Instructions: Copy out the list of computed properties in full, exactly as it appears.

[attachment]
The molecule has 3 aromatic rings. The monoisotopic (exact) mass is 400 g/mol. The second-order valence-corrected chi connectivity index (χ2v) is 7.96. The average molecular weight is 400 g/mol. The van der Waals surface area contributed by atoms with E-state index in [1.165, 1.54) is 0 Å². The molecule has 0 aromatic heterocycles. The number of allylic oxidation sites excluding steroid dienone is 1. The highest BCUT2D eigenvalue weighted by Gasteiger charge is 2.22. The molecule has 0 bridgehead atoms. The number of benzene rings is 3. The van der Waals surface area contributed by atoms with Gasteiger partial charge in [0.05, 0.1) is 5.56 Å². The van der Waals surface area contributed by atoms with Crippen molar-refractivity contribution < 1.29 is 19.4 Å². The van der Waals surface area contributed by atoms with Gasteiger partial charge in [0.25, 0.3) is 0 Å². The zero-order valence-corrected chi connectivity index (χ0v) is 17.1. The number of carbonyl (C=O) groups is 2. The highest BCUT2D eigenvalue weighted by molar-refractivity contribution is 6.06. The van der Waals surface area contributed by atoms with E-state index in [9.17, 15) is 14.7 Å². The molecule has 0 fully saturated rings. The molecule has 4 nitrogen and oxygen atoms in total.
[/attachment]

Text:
The molecule has 3 aromatic rings. The monoisotopic (exact) mass is 400 g/mol. The second-order valence-corrected chi connectivity index (χ2v) is 7.96. The average molecular weight is 400 g/mol. The van der Waals surface area contributed by atoms with E-state index in [1.165, 1.54) is 0 Å². The molecule has 0 aromatic heterocycles. The number of allylic oxidation sites excluding steroid dienone is 1. The highest BCUT2D eigenvalue weighted by Gasteiger charge is 2.22. The molecule has 0 bridgehead atoms. The number of benzene rings is 3. The van der Waals surface area contributed by atoms with Gasteiger partial charge in [0.05, 0.1) is 5.56 Å². The van der Waals surface area contributed by atoms with Crippen molar-refractivity contribution < 1.29 is 19.4 Å². The van der Waals surface area contributed by atoms with Gasteiger partial charge in [0.25, 0.3) is 0 Å². The zero-order valence-corrected chi connectivity index (χ0v) is 17.1. The number of carbonyl (C=O) groups is 2. The highest BCUT2D eigenvalue weighted by molar-refractivity contribution is 6.06. The van der Waals surface area contributed by atoms with E-state index in [9.17, 15) is 14.7 Å². The molecule has 0 fully saturated rings. The molecule has 4 nitrogen and oxygen atoms in total.